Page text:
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Eigenvalue Solver

The jdsym Module

The jdsym module provides an implementation of the JDSYM algorithm, that is conveniently callable from Python. JDSYM is an eigenvalue solver to compute eigenpairs of a generalised matrix eigenvalue problem of the form

(1)\[\mathbf{A} \mathbf{x} = \lambda \mathbf{M} \mathbf{x}\]

or a standard eigenvalue problem of the form

(2)\[\mathbf{A} \mathbf{x} = \lambda \mathbf{x}\]

where \(\mathbf{A}\) is symmetric and \(\mathbf{M}\) is symmetric positive definite.

The module exports a single function:

jdsym.jdsym(A, M, K, kmax, tau, jdtol, itmax, linsolver, **kwargs)

Implements Jacobi-Davidson iterative method to identify a given number of eigenvalues near a target value.

Parameters :
A:the matrix \(\mathbf{A}\) in (1) or (2). A must provide the shape attribute and the matvec and matvec_transp methods.
M:the matrix \(\mathbf{M}\) in (1). \(\mathbf{M}\) must provide the shape attribute and the matvec and matvec_transp methods. If the standard eigenvalue problem (2) is to be solved, M should be set to None.
K:a preconditioner object that supplies the shape attribute and the precon method. If no preconditioner is to used, then the None value can be passed for this parameter.
kmax:the number of eigenpairs to be computed.
tau:the target value \(\tau\). Eigenvalues in the vicinity of \(\tau\) will be computed.
jdtol:the convergence tolerance for eigenpairs \((\lambda,\mathbf{x})\). The converged eigenpairs have a residual \(\|\mathbf{A} \mathbf{x} - \lambda \mathbf{M} \mathbf{x}\|_2\) less than jdtol.
itmax:an integer that specifies the maximum number of Jacobi-Davidson iterations to perform.
linsolver:a function that implements an iterative method for solving linear systems of equations. The function linsolver is required to conform to the standards mentioned in Iterative Solvers.
Keywords :
jmax:the maximum dimension of the search subspace (default: 25).
jmin:the dimension of the search subspace after a restart (default: 10).
blksize:the block size used in the JDSYM algorithm (default: 1).
blkwise:is an integer that affects the convergence criterion if blksize is larger than 1 (default: 0).
V0:a NumPy array of rank one or two. It specifies the initial search subspace (default: a randomly generated initial search subspace).
optype:is an integer specifying the operator type used in the correction equation. If optype=1, the non-symmetric version is used. If optype=2, the symmetric version is used (default: 2).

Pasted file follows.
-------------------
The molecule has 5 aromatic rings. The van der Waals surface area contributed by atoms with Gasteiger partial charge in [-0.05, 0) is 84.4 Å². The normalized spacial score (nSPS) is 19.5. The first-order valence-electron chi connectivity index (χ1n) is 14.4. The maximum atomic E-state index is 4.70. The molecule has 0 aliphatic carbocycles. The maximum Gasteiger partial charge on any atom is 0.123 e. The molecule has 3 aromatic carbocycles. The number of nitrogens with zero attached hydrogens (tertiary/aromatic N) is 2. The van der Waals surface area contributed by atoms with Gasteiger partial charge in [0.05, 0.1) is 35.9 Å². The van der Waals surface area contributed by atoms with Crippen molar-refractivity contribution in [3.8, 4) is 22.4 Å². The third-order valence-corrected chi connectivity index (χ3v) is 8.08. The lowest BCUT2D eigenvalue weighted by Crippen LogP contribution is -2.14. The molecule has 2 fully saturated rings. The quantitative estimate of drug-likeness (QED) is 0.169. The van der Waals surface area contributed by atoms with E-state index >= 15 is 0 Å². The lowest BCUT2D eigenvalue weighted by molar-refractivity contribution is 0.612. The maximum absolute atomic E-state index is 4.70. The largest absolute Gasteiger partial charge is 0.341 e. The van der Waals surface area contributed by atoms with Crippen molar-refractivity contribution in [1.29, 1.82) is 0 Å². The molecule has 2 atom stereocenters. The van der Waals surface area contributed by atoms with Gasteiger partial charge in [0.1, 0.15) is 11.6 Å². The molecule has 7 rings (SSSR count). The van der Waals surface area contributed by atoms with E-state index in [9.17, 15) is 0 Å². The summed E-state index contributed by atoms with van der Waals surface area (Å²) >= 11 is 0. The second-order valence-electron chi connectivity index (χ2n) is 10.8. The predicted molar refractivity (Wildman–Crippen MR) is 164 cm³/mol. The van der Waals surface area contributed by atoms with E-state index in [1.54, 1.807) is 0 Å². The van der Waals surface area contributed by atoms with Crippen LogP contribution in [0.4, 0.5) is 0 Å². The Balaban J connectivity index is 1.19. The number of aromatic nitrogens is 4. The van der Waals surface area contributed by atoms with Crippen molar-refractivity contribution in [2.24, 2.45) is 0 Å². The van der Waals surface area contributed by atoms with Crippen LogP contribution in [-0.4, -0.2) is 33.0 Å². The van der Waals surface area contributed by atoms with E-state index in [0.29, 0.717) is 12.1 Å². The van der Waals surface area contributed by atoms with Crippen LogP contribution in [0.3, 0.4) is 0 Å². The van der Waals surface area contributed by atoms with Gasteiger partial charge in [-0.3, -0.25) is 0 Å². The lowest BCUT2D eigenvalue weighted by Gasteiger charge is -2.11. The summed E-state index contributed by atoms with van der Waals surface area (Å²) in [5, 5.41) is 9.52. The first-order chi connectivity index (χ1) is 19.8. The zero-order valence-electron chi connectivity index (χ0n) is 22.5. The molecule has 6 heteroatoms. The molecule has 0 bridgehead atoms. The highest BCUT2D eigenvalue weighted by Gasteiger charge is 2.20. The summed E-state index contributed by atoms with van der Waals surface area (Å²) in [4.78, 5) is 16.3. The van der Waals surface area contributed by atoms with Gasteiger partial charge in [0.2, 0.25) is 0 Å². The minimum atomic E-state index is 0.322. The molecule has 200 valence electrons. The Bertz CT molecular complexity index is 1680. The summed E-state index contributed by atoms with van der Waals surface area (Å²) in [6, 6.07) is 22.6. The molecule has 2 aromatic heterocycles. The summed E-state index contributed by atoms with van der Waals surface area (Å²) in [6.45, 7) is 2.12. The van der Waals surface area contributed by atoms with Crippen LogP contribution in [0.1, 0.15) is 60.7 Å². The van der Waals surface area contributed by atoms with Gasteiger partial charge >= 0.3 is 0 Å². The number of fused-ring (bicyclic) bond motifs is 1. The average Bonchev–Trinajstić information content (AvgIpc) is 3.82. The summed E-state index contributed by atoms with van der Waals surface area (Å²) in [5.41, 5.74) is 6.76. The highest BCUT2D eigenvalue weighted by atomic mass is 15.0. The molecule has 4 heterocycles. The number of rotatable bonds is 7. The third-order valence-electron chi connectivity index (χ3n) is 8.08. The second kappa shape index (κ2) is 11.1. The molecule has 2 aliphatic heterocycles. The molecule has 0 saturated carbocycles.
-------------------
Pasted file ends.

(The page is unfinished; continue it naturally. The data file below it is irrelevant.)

linitmax:the maximum number of steps taken in the inner iteration (iterative linear solver) (default: 200).
eps_tr:the tracking parameter (default: 1.0e-3).
toldecay:is a float value that influences the dynamic adaptation of the stopping criterion of the inner iteration (default: 1.5).
clvl:verbosity level. The higher the clvl parameter, the more output is sent to the standard output. clvl=0 produces no output (default: 0).
strategy:is an integer specifying shifting and sorting strategy of JDSYM. strategy=0 enables the default JDSYM algorithm. strategy=1 enables JDSYM to avoid convergence to eigenvalues smaller than \(\tau\) (default: 0).
projector:is used to keep the search subspace and the eigenvectors in a certain subspace. The parameter projector can be any Python object that has a shape attribute and a project method. The project method takes a vector (a rank-1 NumPy array) as its sole argument and projects that vector in-place. This parameter can be used to implement the DIRPROJ and SAUG methods (default: no projection).

kconv:the number of converged eigenpairs.
lambda:a rank-1 NumPy array containing the converged eigenvalues.
Q:a rank-2 NumPy array containing the converged eigenvectors. The i-th eigenvector is accessed by Q[:,i].
it:an integer indicating the number of Jacobi-Davidson steps (outer iteration steps) performed.

Example: Maxwell Problem


Update the timings below.


The timings below are Roman’s old benchmarks. We should run them again.

The following code illustrates the use of the jdsym module. Two matrices \(\mathbf{A}\) and \(\mathbf{M}\) are read from files. A Jacobi preconditioner from \(\mathbf{A} - \tau\mathbf{M}\) is built. Then the JDSYM eigensolver is called, calculating 5 eigenvalues near 25.0 and the associated eigenvalues to an accuracy of \(10^{-10}\). We set strategy=1 to avoid convergence to the high-dimensional null space of (\(\mathbf{A}\), \(\mathbf{M}\)):

from pysparse.sparse import spmatrix
from pysparse.itsolvers import krylov
from pysparse.eig import jdsym
from pysparse.precon import precon

A = spmatrix.ll_mat_from_mtx('edge6x3x5_A.mtx')
M = spmatrix.ll_mat_from_mtx('edge6x3x5_B.mtx')
tau = 25.0

Atau = A.copy()
Atau.shift(-tau, M)
K = precon.jacobi(Atau)

A = A.to_sss(); M = M.to_sss()
k_conv, lmbd, Q, it  = jdsym.jdsym(A, M, K, 5, tau,
                                   1e-10, 150, krylov.qmrs,
                                   jmin=5, jmax=10, clvl=1, strategy=1)

This code takes 33.71 seconds to compute the five eigenpairs. A native C version, using the same computational kernels, takes 35.64 for the same task. We expected the Python version to be slower due to the overhead generated when calling the matrix-vector multiplication and the preconditioner, but surprisingly the Python code was even a bit faster.